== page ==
Florida State law requires all anglers over the age of 16 to obtain a recreational fishing license. Conveniently, all licensed St. Pete Beach fishing charters include a Florida saltwater fishing license so that customers do not need to buy one.

If necessary, you can purchase fishing licenses online or with the assistance of local bait and tackle shops. Visitors can purchase a 3 day license for $17 or a week-long license for $30 (prices subject to change). If you plan to keep a Snook, a special stamp is also required ($10). This applies to all anglers, whether you are fishing alone or with a charter operator.

Depending on how far from shore you plan to fish, it is important to consider Florida State fishing regulations as well as federal fishing regulations. Species such as Red Snapper and Gag Grouper are closed to harvest during certain periods, which can change yearly. You are also prohibited from keeping Snook during certain times. Booking reliable St. Pete Beach fishing charters is the best way to ensure that you will fish according to local regulations.

As usual, things to bring on your fishing trip include sunscreen, sunglasses, removable layers (such as a sweatshirt and jacket), and any medication you need to prevent seasickness. Some captains ask customers to wear shoes with non-marking soles. If applicable, a standard tip for the First Mate (20% of the charter price) is much appreciated.

St. Pete Beach
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St. Pete Beach Fishing Seasons

In winter, bottom fishing is excellent. You can head to nearshore wrecks and reefs for tasty treats like Seabass, Porgy, Groupers, and Snappers. Or try fishing inshore for Speckled Trout and more. 

Fishing the wrecks and reefs will still be fruitful, weather permitting. Inshore you will find Flounder, Sheepshead, Speckled Trout, and other species. It's still too soon to target pelagic fish offshore.

As spring approaches, larger species begin to make their appearance. You might see a Cobia, Kingfish, or even a Tuna here and there. Inshore and nearshore fishing are still excellent.

Seabass, Porgy, and Grunts are all peaking among the wrecks and reefs. You are more likely to catch Kingfish and Tuna while trolling offshore. Inshore you will see more Redfish and possibly Snook.

May marks the beginning of deep sea fishing’s prime season. You will start seeing more Tuna, Wahoo, Cobia, Mahi Mahi, and even Sailfish. The bottom fish are still biting, and the inshore action is heating up too!


Tarpon fishing inshore is in full swing. Snook fishing might be catch and release only, but still provides great fun. Deep sea fishing is at its height. The seasons for Gag Grouper and Red Snapper may be open.

While fishing offshore you are more likely than ever to catch big game fish like Tuna, Mahi Mahi, and Sailfish. Inshore fishing continues to deliver, with Tarpon and many other species biting. 

No matter where you choose to fish in St. Pete Beach at this time of year, you are in for some drag screaming action. Tarpon season may be over, but you can target Sharks and other species for a good fight inshore.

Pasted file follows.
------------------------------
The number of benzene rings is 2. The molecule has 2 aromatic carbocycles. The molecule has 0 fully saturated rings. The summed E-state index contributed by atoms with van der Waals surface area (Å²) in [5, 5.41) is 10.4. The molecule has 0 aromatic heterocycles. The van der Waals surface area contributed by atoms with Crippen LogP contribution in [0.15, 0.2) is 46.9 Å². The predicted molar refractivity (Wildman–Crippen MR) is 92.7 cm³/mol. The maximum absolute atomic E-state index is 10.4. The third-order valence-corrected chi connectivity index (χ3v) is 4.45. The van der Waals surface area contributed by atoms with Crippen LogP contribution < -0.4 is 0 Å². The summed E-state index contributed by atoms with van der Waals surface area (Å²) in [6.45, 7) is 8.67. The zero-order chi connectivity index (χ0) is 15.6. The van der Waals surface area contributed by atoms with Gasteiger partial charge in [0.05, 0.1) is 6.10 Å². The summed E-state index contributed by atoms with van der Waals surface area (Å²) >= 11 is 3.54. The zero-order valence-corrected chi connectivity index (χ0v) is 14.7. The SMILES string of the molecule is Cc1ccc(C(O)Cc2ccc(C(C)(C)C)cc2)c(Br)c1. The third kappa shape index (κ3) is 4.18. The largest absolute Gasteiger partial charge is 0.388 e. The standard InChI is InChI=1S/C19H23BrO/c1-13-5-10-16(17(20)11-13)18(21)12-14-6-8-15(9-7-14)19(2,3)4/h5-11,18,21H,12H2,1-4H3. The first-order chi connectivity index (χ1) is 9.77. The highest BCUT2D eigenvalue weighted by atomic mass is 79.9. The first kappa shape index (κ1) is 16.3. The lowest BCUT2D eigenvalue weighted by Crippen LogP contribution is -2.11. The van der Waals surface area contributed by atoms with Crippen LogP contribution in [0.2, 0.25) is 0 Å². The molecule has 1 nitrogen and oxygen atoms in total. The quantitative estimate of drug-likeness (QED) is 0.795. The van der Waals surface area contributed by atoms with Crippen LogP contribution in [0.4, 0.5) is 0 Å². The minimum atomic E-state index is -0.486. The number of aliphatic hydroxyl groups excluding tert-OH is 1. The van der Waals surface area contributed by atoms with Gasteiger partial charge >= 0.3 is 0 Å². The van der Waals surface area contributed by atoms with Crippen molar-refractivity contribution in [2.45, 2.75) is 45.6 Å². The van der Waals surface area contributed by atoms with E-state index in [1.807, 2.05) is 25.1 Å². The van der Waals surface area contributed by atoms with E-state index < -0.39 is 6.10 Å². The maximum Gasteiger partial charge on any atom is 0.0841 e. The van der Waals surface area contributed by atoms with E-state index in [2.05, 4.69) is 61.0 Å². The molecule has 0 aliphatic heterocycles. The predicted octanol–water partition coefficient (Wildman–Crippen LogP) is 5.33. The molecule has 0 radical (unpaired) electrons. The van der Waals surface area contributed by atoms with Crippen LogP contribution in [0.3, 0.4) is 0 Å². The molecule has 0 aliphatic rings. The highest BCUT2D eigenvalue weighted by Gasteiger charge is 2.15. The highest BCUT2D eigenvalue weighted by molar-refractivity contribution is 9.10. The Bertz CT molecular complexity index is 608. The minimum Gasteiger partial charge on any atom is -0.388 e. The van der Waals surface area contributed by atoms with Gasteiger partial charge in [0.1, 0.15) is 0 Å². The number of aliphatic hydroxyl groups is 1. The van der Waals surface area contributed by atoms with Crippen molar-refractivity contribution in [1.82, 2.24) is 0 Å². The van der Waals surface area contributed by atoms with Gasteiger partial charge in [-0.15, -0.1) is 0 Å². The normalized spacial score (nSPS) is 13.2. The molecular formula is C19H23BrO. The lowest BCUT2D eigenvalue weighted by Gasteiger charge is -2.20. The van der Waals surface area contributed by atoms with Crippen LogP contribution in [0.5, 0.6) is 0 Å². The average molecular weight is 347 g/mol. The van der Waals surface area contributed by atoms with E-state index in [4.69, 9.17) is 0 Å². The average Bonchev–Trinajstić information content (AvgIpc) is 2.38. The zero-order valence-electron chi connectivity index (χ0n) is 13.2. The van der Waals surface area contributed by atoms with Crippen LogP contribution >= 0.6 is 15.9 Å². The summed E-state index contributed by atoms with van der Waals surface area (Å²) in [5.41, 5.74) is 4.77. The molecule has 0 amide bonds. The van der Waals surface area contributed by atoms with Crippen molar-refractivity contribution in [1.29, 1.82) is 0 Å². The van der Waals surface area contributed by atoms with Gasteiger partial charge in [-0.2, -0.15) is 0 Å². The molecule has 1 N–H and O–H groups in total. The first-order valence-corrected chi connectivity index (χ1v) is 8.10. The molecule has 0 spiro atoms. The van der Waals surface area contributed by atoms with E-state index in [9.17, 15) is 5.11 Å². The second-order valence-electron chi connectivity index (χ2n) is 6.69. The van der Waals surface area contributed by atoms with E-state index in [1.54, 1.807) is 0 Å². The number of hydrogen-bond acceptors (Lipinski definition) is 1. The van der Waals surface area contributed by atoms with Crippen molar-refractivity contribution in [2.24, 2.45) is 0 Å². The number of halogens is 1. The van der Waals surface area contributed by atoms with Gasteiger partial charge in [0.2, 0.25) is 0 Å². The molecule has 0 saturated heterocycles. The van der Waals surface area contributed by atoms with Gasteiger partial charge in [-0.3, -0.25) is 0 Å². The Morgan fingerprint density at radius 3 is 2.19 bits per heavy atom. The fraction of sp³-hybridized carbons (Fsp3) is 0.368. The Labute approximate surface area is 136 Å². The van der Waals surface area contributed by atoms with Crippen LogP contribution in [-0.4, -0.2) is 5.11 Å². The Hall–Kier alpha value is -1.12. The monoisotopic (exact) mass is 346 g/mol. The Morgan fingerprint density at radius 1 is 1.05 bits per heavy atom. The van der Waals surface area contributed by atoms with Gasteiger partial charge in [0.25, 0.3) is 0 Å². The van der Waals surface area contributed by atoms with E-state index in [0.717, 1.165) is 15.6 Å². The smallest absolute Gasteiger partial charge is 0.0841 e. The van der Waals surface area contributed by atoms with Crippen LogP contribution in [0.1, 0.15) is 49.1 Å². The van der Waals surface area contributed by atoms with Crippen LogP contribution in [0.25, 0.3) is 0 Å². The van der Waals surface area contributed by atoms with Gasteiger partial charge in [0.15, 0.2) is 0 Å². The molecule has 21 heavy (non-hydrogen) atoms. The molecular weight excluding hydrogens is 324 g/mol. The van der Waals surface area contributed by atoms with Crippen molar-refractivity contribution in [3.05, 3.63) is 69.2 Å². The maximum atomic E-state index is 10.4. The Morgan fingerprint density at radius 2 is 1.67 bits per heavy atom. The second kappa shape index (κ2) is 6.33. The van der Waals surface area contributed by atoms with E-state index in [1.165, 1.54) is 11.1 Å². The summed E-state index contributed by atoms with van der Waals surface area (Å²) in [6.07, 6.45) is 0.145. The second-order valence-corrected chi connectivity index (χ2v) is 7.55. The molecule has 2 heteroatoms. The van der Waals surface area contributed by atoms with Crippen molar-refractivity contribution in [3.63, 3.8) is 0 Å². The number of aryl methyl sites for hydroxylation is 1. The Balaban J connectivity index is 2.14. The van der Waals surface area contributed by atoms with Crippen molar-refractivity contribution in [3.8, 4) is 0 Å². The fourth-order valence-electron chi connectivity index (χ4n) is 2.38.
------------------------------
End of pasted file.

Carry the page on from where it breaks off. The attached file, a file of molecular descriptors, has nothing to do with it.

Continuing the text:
Deep sea fishing is winding down, but you are still likely to catch Tuna and Mahi Mahi, with the possibility of a Wahoo or Sailfish, too. Nearshore fishing for bottom dwellers is promising, as always. 

Big game fish like Sailfish and Tuna are becoming scarce, but you will find plenty of Kingfish and Spanish Mackerel offshore. Tasty fish like Flounder and Gag Grouper are swimming inshore.

As deep sea fishing continues to slow down, this is a great time to discover what nearshore and inshore fishing have to offer. You can catch Seabass, Snappers, Groupers, Redfish, Sheepshead, and more.

The weather might keep you from heading far offshore, but you can still target great eating fish among the wrecks and reefs. Or check out Tampa Bay for Flounder, Speckled Trout, and a variety of inshore species.

St. Pete Beach Fishing Calendar

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What People Are Saying About St. Pete Beach

"Half Day Trip for Business Outing Was Great!"

Andrew H. fished with Angler's Dream Fishing on October 18, 2019

Yep - just watch the weather. Couldn't be happier.

"June fishing trip"

Anthony V. B. fished with Angler's Dream Fishing on June 26, 2019

Sunscreen, fishing attire and dramamine for those who have motion sickness.

"Half day trip with Capt Bobby & Capt Dalton"

Dessa S. fished with Angler's Dream Fishing on June 21, 2019

Do a full day trip further out to catch big fish

"Half day with captain bob"

Ashley R. fished with Angler's Dream Fishing on May 16, 2019

Sometimes it may take a few different spots to get a good amount of bites.

What would you recommend to anglers fishing in St. Pete Beach, Florida for the first time?

Top Types of Fishing in St. Pete Beach

  1. Inshore Fishing

Top Fishing Techniques in St. Pete Beach

  1. Deep Sea Fishing

Top Targeted Species in St. Pete Beach

King Mackerel (Kingfish)

King Mackerel (Kingfish)







Grouper (Gag)

Grouper (Gag)

Spanish Mackerel

Spanish Mackerel

Spotted Seatrout

Spotted Seatrout



Nearby Fishing Destinations